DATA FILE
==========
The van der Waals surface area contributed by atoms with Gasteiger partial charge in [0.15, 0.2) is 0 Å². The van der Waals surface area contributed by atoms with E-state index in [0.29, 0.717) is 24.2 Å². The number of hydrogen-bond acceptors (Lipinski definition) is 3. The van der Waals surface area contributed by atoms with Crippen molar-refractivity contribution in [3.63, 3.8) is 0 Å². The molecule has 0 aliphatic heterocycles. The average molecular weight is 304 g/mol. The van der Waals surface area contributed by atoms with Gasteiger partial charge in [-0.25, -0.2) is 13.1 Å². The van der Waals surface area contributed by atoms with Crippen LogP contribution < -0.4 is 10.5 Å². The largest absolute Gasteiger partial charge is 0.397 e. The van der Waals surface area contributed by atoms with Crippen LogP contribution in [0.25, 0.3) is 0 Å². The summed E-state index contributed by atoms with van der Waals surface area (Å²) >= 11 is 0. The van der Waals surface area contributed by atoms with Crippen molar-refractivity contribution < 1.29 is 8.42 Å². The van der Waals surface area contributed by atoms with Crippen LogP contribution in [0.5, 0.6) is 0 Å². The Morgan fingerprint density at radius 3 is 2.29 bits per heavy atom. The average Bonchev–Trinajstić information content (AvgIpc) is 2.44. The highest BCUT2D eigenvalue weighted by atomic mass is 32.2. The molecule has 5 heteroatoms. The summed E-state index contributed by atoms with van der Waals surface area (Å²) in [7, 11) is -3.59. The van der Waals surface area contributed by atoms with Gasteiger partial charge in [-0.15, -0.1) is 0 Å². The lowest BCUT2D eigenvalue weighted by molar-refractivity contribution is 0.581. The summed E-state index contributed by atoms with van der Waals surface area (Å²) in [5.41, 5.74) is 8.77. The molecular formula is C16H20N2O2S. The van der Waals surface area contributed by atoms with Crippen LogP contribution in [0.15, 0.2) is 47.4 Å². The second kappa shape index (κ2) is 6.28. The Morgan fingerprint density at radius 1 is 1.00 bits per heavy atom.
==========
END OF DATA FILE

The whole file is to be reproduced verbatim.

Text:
The van der Waals surface area contributed by atoms with Gasteiger partial charge in [0.15, 0.2) is 0 Å². The van der Waals surface area contributed by atoms with E-state index in [0.29, 0.717) is 24.2 Å². The number of hydrogen-bond acceptors (Lipinski definition) is 3. The van der Waals surface area contributed by atoms with Crippen molar-refractivity contribution in [3.63, 3.8) is 0 Å². The molecule has 0 aliphatic heterocycles. The average molecular weight is 304 g/mol. The van der Waals surface area contributed by atoms with Gasteiger partial charge in [-0.25, -0.2) is 13.1 Å². The van der Waals surface area contributed by atoms with Crippen LogP contribution < -0.4 is 10.5 Å². The largest absolute Gasteiger partial charge is 0.397 e. The van der Waals surface area contributed by atoms with Crippen LogP contribution in [0.25, 0.3) is 0 Å². The summed E-state index contributed by atoms with van der Waals surface area (Å²) >= 11 is 0. The van der Waals surface area contributed by atoms with Crippen molar-refractivity contribution < 1.29 is 8.42 Å². The van der Waals surface area contributed by atoms with Crippen LogP contribution in [0.5, 0.6) is 0 Å². The Morgan fingerprint density at radius 3 is 2.29 bits per heavy atom. The average Bonchev–Trinajstić information content (AvgIpc) is 2.44. The highest BCUT2D eigenvalue weighted by atomic mass is 32.2. The molecule has 5 heteroatoms. The summed E-state index contributed by atoms with van der Waals surface area (Å²) in [7, 11) is -3.59. The van der Waals surface area contributed by atoms with Gasteiger partial charge in [-0.15, -0.1) is 0 Å². The lowest BCUT2D eigenvalue weighted by molar-refractivity contribution is 0.581. The summed E-state index contributed by atoms with van der Waals surface area (Å²) in [5.41, 5.74) is 8.77. The molecular formula is C16H20N2O2S. The van der Waals surface area contributed by atoms with Crippen LogP contribution in [0.15, 0.2) is 47.4 Å². The second kappa shape index (κ2) is 6.28. The Morgan fingerprint density at radius 1 is 1.00 bits per heavy atom.